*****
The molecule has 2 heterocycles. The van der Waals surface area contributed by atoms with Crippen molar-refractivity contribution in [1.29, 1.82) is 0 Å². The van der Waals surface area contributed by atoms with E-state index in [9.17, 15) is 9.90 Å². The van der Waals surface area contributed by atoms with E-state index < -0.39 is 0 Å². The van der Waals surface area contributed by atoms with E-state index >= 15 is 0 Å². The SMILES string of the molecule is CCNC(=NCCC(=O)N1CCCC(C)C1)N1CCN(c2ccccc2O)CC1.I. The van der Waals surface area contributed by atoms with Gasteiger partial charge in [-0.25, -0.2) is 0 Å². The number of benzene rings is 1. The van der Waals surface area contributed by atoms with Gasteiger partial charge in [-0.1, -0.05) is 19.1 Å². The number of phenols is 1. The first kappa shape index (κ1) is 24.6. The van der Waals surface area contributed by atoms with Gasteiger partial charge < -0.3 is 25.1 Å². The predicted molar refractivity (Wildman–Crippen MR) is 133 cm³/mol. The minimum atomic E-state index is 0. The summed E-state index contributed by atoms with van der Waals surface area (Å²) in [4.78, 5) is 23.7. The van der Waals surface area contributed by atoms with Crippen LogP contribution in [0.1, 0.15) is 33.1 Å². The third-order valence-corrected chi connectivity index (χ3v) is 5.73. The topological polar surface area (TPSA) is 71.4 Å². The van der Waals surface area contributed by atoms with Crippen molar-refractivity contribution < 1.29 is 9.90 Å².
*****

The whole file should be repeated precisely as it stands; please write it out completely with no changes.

The molecule has 2 heterocycles. The van der Waals surface area contributed by atoms with Crippen molar-refractivity contribution in [1.29, 1.82) is 0 Å². The van der Waals surface area contributed by atoms with E-state index in [9.17, 15) is 9.90 Å². The van der Waals surface area contributed by atoms with E-state index < -0.39 is 0 Å². The van der Waals surface area contributed by atoms with E-state index >= 15 is 0 Å². The SMILES string of the molecule is CCNC(=NCCC(=O)N1CCCC(C)C1)N1CCN(c2ccccc2O)CC1.I. The van der Waals surface area contributed by atoms with Gasteiger partial charge in [-0.25, -0.2) is 0 Å². The number of benzene rings is 1. The van der Waals surface area contributed by atoms with Gasteiger partial charge in [-0.1, -0.05) is 19.1 Å². The number of phenols is 1. The first kappa shape index (κ1) is 24.6. The van der Waals surface area contributed by atoms with Gasteiger partial charge < -0.3 is 25.1 Å². The predicted molar refractivity (Wildman–Crippen MR) is 133 cm³/mol. The minimum atomic E-state index is 0. The summed E-state index contributed by atoms with van der Waals surface area (Å²) in [4.78, 5) is 23.7. The van der Waals surface area contributed by atoms with Crippen LogP contribution in [0.1, 0.15) is 33.1 Å². The third-order valence-corrected chi connectivity index (χ3v) is 5.73. The topological polar surface area (TPSA) is 71.4 Å². The van der Waals surface area contributed by atoms with Crippen molar-refractivity contribution < 1.29 is 9.90 Å².